How can CIOs combine technology and business acumen to drive strategic corporate growth plans and increase market opportunities?
A CIO’s role has drastically changed thanks to the role technology is playing in the digitisation of businesses today. It’s no longer enough to understand the how, when, why and where information is disseminated throughout the organisation, but now CIOs need to understand the business as any CEO or Managing Director would.
Gartner predicts that by 2020, 100% of roles in IT will require an intermediate level of proficiency in business acumen to effectively execute on the digital business strategy.
That means understanding the business, interacting with visionaries across the business, and driving a smart digital agenda. Technology will always be the foundation, but now business has to be the mindset.
That also means CIOs have to pivot and start helping the organisation find a competitive advantage, especially with the growing threat from challengers and nimble start-ups. Today’s economic environment requires that the CIO of the future emphasises business knowledge with technical depth, along with evangelism and leadership abilities that can be used to drive strategic corporate growth plans and increase market opportunities.
What this means in practice is that CIOs need to develop a new skill set that extends further than running a great IT organisation. They need to drive revenue and contribute to bottom-line goals and company growth. There are four main areas that a CIO needs to “up-skill” to become a more effective leader within its organisation.
It might seem obvious that strategic partnerships are essential for any role. However, for a CIO, it is key to help generate business value from key digital initiatives. For example, partnering with other C-suite executives gives the CIO visibility into their departments and helps the CIO get buy-in to digitise business efforts.
The CIO should figure out how to map the digital strategy to what these leaders are doing and then, in collaboration with them, adapt and improve the strategy to continuously meet the business requirement.
The thinking should be about how technology can improve the leaders’ efforts in a way that will provide demonstrable benefits, such as major savings, new revenue opportunities, or competitive advantages.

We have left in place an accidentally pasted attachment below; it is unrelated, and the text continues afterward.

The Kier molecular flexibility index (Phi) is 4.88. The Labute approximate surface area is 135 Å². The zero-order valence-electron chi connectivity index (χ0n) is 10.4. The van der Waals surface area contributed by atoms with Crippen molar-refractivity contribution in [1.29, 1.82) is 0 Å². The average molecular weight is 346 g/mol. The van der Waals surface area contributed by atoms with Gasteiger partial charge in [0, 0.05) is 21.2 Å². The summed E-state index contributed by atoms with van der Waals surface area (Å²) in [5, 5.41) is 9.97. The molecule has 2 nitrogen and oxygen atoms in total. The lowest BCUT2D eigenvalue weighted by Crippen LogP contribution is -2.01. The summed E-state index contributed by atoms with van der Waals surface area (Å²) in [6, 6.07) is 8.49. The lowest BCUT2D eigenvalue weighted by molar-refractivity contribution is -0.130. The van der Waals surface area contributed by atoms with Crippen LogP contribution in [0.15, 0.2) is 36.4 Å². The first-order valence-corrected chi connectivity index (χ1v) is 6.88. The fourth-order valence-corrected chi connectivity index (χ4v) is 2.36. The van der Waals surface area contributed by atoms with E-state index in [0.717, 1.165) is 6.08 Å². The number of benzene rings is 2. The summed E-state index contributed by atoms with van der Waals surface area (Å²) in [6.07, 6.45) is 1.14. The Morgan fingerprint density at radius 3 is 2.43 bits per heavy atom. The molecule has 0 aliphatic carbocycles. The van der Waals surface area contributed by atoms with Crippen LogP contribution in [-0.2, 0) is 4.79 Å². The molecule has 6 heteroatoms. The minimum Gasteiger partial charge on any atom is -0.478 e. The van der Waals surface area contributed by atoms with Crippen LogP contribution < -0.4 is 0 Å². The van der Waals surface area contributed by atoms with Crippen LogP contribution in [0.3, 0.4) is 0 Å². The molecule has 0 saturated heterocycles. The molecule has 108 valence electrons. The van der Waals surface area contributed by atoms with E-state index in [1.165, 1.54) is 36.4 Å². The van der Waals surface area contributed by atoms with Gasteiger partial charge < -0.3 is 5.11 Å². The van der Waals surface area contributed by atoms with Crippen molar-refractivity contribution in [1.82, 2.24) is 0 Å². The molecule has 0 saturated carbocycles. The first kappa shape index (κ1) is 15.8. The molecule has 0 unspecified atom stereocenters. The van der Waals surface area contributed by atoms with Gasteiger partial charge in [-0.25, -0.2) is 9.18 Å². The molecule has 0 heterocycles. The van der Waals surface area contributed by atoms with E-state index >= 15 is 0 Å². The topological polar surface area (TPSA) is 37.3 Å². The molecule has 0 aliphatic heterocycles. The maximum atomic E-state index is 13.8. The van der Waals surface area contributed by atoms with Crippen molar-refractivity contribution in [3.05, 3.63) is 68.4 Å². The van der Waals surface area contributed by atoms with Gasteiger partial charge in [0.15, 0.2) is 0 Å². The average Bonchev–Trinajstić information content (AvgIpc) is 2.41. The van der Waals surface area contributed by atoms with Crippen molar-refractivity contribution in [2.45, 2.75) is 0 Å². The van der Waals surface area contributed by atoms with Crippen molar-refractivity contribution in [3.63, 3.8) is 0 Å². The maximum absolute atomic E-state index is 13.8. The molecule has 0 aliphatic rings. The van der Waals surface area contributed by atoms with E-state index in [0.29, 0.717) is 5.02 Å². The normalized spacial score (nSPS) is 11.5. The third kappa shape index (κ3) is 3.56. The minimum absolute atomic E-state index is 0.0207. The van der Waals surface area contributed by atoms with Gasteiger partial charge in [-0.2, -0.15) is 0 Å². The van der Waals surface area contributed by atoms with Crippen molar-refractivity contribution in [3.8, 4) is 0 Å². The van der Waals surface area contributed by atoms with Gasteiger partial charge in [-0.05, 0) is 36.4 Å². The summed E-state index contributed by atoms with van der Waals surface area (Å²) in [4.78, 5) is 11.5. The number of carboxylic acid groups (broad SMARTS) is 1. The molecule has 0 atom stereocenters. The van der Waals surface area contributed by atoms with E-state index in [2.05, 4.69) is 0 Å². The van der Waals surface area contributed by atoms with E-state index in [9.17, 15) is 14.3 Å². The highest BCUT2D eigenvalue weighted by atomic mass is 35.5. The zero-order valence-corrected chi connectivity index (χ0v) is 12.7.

The CIO lens is generally internally focused, advising on what technology employees and stakeholders need to be more productive and operate a support function. As technology plays a more critical role in the success of the business, CIOs need to shift to an advisory role where they’re guiding the digital transformation of the entire business – not just the tools and infrastructure people use daily.
Gartner’s 2016 CIO Agenda survey found that less than 40% of the respondents are overseeing their company’s digital transformation efforts, while more than 60% of CIOs are taking more of a back seat. With technology transforming every industry from automotive to hospitality, CIOs cannot afford to be idle participants. Business leaders do not have the knowledge needed to effectively drive digital change.
A report from Wipro Digital found that nearly half of executives believe there is a lack of knowledge as to what the term ‘digital transformation’ actually means.
Only a CIO with business acumen can execute on a digital leadership strategy that will make the business more efficient but also actually create new, profitable digital channels. It’s about reaching a higher level of maturity as a business partner, change agent or transformation leader.
It’s no secret that great communication is not often synonymous with IT leaders, in the same way it is with CEOs. However, in order to drive transformational change across the business, CIOs need to step outside of their traditional comfort zone and figure out how to evangelise key IT initiatives to the rest of the organisation.
It’s about shifting employees’ perceptions of IT as just a support function to a driver of digital innovation across the enterprise and ensuring everyone understands how it will impact them individually.
The CIO has the power to create a new digital-first culture and frame the narrative around how these digital initiatives support the wider business goals. It might require hiring new talent or building a team of data scientists, API developers and business analysts to help spark and drive innovation across the business.
Lastly and potentially most importantly, CIOs need to take a customer-first approach to the organisation’s digital business strategy. That means considering how technology is used outside the company walls.
Typically, CIOs have supported the efforts of others who interact with customers, but to deliver on transformational goals, it’s critical to learn how to engage directly. Think about taking a traditionally offline business online, any change has to start with the customer experience in mind.
Every great CIO’s strength lies in their ability to change and adapt. That’s why the demands of this new world order won’t be a reinvention but a reaffirmation of the CIO’s place as a visionary, digital strategist, and a key driver of business growth.
Neil ran his first SAP transformation programme in his early twenties. He spent the next 18 years working both client side and for various consultancies running numerous SAP programmes. After successfully completing over 15 full lifecycles he took a senior leadership/board position and his work moved onto creating the same success for others.